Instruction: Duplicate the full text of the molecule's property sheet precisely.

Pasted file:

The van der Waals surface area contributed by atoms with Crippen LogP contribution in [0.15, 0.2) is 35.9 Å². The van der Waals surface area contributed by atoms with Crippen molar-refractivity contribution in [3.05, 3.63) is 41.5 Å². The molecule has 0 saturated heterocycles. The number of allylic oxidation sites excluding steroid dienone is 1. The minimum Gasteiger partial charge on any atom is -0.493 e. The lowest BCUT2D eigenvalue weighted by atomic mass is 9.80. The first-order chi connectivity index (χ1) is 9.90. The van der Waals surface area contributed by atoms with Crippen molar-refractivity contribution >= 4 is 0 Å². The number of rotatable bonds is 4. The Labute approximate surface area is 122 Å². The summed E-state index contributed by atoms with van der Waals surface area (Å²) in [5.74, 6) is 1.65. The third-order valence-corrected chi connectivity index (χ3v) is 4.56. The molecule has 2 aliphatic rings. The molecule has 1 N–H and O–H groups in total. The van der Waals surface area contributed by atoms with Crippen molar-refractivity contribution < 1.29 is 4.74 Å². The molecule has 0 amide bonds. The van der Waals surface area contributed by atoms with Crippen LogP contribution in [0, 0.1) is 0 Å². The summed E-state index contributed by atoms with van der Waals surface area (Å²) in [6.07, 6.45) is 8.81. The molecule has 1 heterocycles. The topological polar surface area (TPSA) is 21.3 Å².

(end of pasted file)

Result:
The van der Waals surface area contributed by atoms with Crippen LogP contribution in [0.15, 0.2) is 35.9 Å². The van der Waals surface area contributed by atoms with Crippen molar-refractivity contribution in [3.05, 3.63) is 41.5 Å². The molecule has 0 saturated heterocycles. The number of allylic oxidation sites excluding steroid dienone is 1. The minimum Gasteiger partial charge on any atom is -0.493 e. The lowest BCUT2D eigenvalue weighted by atomic mass is 9.80. The first-order chi connectivity index (χ1) is 9.90. The van der Waals surface area contributed by atoms with Crippen molar-refractivity contribution >= 4 is 0 Å². The number of rotatable bonds is 4. The Labute approximate surface area is 122 Å². The summed E-state index contributed by atoms with van der Waals surface area (Å²) in [5.74, 6) is 1.65. The third-order valence-corrected chi connectivity index (χ3v) is 4.56. The molecule has 2 aliphatic rings. The molecule has 1 N–H and O–H groups in total. The van der Waals surface area contributed by atoms with Crippen molar-refractivity contribution < 1.29 is 4.74 Å². The molecule has 0 amide bonds. The van der Waals surface area contributed by atoms with Crippen LogP contribution in [0, 0.1) is 0 Å². The summed E-state index contributed by atoms with van der Waals surface area (Å²) in [6.07, 6.45) is 8.81. The molecule has 1 heterocycles. The topological polar surface area (TPSA) is 21.3 Å².